06/03/2013 03:33 pm ET Updated Dec 06, 2017

Reaching for the Moon : Bishop, Barreto and the Art of Losing

Leslie Hassler

I have walked and sat by the ponds In Central Park. I have ridden cars in the beautiful Brazilian landscape. I have left my country. I have lost my mind. I have listened to beautiful, passionate English words and have fired up Portuguese ones. I have lived in a place where government decisions have changed its people's concept of freedom and in a time where society still struggles, on a grand scale, to accept who we or our neighbors love and choose to be with. I have had a Brazilian-American love relationship. But none of it: the places, the languages, the struggles, the feelings, the relationship, not even in my glorifying minds eye, have the inviting beautiful images or the haunting powerful poetic words of Reaching for the Moon, the new movie by director Bruno Barreto (Dona Flor and Her Two Husbands.)

Barreto's film, Reaching for the Moon, takes us on a fifteen year journey through a pivotal time in politics (the 1950's - 1960's), within two countries, in two languages, into the heart of alcoholism, depression and through creative triumphs. All while traveling through the lives of two women: the American poet Elizabeth Bishop and the Brazilian architect Lota De Macedo Soares, whose love relationship didn't bow to convention.

I am aware that places, times and relationships can be very specific to each one of us -- that my Central Park is a swarm of my own memories throughout different times of my growing adult life. But to all of us who have sat, walked, cried, loved, fought in it and to all the ones who have never been physically there, we can all have Central Park where a father teaches his son to ride a bicycle in Kramer vs. Kramer, where a kid is saved from danger by birds during the holiday season in Home Alone 2 or in the case of Reaching for the Moon, where we hear, maybe for the first time, the words of Elizabeth Bishop:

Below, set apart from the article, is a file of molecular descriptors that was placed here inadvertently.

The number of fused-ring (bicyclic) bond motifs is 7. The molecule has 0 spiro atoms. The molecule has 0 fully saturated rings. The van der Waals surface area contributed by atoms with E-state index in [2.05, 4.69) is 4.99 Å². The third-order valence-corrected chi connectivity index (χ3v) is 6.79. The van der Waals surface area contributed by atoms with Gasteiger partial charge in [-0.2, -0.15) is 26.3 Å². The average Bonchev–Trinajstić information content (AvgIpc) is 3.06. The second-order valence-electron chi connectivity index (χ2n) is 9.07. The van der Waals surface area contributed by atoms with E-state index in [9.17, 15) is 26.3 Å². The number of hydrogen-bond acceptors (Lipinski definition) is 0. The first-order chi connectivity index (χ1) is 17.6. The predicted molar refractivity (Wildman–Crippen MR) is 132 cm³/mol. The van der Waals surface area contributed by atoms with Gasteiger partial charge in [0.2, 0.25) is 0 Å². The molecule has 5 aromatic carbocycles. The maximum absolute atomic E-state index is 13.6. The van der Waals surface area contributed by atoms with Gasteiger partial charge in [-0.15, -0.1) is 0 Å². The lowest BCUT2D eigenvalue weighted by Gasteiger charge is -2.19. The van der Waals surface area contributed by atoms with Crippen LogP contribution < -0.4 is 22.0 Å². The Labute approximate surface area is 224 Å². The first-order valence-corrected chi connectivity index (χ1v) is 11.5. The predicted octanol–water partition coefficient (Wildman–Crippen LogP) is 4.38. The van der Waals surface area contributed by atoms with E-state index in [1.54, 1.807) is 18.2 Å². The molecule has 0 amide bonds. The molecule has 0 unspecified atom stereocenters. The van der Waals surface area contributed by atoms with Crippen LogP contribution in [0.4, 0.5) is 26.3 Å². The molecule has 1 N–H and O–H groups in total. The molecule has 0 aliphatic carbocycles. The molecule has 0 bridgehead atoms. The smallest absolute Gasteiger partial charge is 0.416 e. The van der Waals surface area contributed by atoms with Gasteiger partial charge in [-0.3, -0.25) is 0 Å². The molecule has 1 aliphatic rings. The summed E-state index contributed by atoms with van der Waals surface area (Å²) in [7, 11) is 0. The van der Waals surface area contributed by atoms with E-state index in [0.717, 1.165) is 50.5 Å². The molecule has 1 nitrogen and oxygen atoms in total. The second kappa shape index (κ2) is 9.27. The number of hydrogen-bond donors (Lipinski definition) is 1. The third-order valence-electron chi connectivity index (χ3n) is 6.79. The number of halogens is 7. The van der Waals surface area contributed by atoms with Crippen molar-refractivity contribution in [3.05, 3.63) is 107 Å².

The art of losing isn't hard to master; so many things seem filled with the intent to be lost, that their loss is no disaster
-Elizabeth Bishop

Our reasons for going to the movies and our reactions as we enter into peoples lives may differ, depending on who we are, but the one common thread we will all have is that there will always be one person who has brought the narrative to us... And so with that in mind, plus with the enormous curiosity of what makes an artist take on another artist's life, I sat with the director, Bruno Barreto, a Brazilian New Yorker himself, and his mother, producer Lucy Barretto, to try to unravel the blanket of their new film.

What was your muse, your inspiration...the thing that said, "I want to tell this story?"


Portrait by Leslie Hassler

Barreto: I'm gonna give you a very Freudian answer. There where two muses, my mother and my ex-wife, because the history of this project is that she (Lucy Barreto) fell in love with this story, she bought the rights of the first book (Rare and commonplace Flowers by Carmem L. Oliveira) that came out about this story and I wasn't interested...But then my ex-wife, Amy Irving, did a monologue which is also about the same story...She did it here (New York)...and then when I saw Amy doing it, maybe there is a story to be told here...and I started to get the itch.

The inspiration...